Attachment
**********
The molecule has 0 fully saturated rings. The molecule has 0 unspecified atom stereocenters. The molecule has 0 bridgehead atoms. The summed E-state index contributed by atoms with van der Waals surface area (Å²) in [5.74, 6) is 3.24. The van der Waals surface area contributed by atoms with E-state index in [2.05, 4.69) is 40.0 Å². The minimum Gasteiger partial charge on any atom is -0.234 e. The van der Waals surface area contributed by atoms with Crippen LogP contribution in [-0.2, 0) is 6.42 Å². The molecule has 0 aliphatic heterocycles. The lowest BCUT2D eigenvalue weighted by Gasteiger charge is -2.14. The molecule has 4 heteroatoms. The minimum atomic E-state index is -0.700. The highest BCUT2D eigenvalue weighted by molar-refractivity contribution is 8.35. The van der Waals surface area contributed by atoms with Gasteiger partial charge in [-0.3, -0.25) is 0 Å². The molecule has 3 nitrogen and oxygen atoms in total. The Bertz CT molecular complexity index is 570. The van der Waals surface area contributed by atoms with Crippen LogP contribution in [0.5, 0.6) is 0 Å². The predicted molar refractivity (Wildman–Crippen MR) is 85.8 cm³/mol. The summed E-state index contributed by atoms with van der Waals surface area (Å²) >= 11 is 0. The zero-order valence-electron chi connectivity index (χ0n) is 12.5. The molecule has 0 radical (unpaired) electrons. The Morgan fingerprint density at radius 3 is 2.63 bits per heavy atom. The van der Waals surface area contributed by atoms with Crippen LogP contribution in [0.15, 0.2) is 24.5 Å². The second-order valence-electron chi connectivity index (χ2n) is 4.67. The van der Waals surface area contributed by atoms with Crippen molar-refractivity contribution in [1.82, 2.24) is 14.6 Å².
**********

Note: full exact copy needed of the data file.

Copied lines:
The molecule has 0 fully saturated rings. The molecule has 0 unspecified atom stereocenters. The molecule has 0 bridgehead atoms. The summed E-state index contributed by atoms with van der Waals surface area (Å²) in [5.74, 6) is 3.24. The van der Waals surface area contributed by atoms with E-state index in [2.05, 4.69) is 40.0 Å². The minimum Gasteiger partial charge on any atom is -0.234 e. The van der Waals surface area contributed by atoms with Crippen LogP contribution in [-0.2, 0) is 6.42 Å². The molecule has 0 aliphatic heterocycles. The lowest BCUT2D eigenvalue weighted by Gasteiger charge is -2.14. The molecule has 4 heteroatoms. The minimum atomic E-state index is -0.700. The highest BCUT2D eigenvalue weighted by molar-refractivity contribution is 8.35. The van der Waals surface area contributed by atoms with Gasteiger partial charge in [-0.3, -0.25) is 0 Å². The molecule has 3 nitrogen and oxygen atoms in total. The Bertz CT molecular complexity index is 570. The van der Waals surface area contributed by atoms with Crippen LogP contribution in [0.5, 0.6) is 0 Å². The predicted molar refractivity (Wildman–Crippen MR) is 85.8 cm³/mol. The summed E-state index contributed by atoms with van der Waals surface area (Å²) >= 11 is 0. The zero-order valence-electron chi connectivity index (χ0n) is 12.5. The molecule has 0 radical (unpaired) electrons. The Morgan fingerprint density at radius 3 is 2.63 bits per heavy atom. The van der Waals surface area contributed by atoms with Crippen LogP contribution in [0.15, 0.2) is 24.5 Å². The second-order valence-electron chi connectivity index (χ2n) is 4.67. The van der Waals surface area contributed by atoms with Crippen molar-refractivity contribution in [1.82, 2.24) is 14.6 Å².